Why make an algo?
The news of gender-bias in Amazon’s hiring algorithm is all over the internet and this has opened a new thread on the topic of interpretability of machine learning models. Let me give you a backdrop of the story. Amazon has a headcount of at least 575,700. If average tenure of an employee is 3 years, they need to hire (1,91,900 + increase in headcount) every year. If 1 selection is made out of every 5 candidate interviews and 1 candidate is selected out of every 3 resumes, they need to check 191900*3*5 = 2,878,500 number of resumes every year even if the headcount remains same. These numbers – 3 and 5 – will vary for different profiles as delivery boys are easier to hire compared to engineers but let us not make this calculation complex unnecessarily. The point is to gauge how big this number can be and how much effort and resources are spent on it.
If you have ever done interviewing, you will agree how boring resume filtering can be – especially if it’s your job. It’s a repetitive pattern based work – something AI is very good at. Hence it makes complete sense for an innovative giant company like Amazon to understand their own hiring practices and replicate it with algorithms. Since resume and job description is text data – we need to leverage NLP(Natural Language Processing).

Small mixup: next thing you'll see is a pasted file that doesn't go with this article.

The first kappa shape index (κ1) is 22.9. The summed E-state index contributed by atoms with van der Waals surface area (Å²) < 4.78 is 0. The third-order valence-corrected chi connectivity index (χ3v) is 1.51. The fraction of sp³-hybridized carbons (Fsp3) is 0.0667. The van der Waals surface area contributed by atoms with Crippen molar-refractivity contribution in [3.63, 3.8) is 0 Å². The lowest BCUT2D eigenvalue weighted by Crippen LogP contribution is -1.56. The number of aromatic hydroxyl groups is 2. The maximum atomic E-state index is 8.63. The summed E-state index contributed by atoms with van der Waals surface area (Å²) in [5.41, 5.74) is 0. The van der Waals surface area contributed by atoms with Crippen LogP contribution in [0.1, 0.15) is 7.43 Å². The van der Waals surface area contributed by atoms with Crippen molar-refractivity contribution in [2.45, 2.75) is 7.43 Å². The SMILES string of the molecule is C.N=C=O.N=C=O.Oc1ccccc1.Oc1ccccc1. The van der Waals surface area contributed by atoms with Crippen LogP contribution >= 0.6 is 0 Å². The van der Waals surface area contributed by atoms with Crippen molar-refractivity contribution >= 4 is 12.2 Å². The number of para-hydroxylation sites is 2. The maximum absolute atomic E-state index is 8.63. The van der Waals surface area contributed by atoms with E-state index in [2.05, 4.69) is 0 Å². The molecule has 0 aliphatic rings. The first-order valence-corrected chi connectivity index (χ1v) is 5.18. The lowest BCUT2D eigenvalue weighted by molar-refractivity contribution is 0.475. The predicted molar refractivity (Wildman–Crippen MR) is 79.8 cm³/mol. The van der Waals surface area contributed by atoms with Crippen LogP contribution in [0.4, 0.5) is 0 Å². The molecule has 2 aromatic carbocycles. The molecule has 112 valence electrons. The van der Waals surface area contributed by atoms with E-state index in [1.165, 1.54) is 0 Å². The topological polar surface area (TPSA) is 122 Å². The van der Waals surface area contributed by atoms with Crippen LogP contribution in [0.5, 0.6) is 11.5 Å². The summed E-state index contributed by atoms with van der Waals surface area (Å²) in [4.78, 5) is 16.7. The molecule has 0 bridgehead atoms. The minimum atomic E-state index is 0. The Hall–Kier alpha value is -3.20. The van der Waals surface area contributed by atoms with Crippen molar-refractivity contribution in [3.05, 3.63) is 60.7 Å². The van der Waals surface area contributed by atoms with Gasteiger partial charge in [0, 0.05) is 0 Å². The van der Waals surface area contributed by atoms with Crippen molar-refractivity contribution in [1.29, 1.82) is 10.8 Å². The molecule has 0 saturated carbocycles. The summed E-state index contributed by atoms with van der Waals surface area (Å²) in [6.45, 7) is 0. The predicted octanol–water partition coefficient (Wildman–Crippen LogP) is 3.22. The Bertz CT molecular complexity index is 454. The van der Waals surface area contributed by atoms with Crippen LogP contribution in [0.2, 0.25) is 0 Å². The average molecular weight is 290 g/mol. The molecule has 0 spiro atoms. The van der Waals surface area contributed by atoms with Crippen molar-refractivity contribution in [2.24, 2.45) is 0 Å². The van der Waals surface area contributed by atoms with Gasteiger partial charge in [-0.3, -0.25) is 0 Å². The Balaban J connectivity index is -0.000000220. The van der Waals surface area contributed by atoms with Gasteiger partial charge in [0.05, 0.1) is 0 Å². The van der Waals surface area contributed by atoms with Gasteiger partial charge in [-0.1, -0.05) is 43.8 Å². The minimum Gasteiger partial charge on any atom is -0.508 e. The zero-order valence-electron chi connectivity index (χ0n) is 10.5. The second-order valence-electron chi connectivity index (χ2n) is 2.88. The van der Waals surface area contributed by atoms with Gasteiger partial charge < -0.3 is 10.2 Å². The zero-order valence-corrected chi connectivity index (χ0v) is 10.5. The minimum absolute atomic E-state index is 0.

If I had to make the algorithms myself, I would use this pipeline and it’s probably what Amazon also did.
- Pre-process resume text
- Vectorise the text with TF-IDF or BM25
- Train a supervised classifier for very repetitive entry level profiles of logistics and engineering. We can also do it for non-entry level profiles if the data is enough. The classifier can be anything such as Naive-Bayes, RandomForest or Deep learning sequence model and categories for classification are selected and not-selected
- Predict the probability of new resumes being selected
- Filter resumes which are more than a cutoff probability like 0.8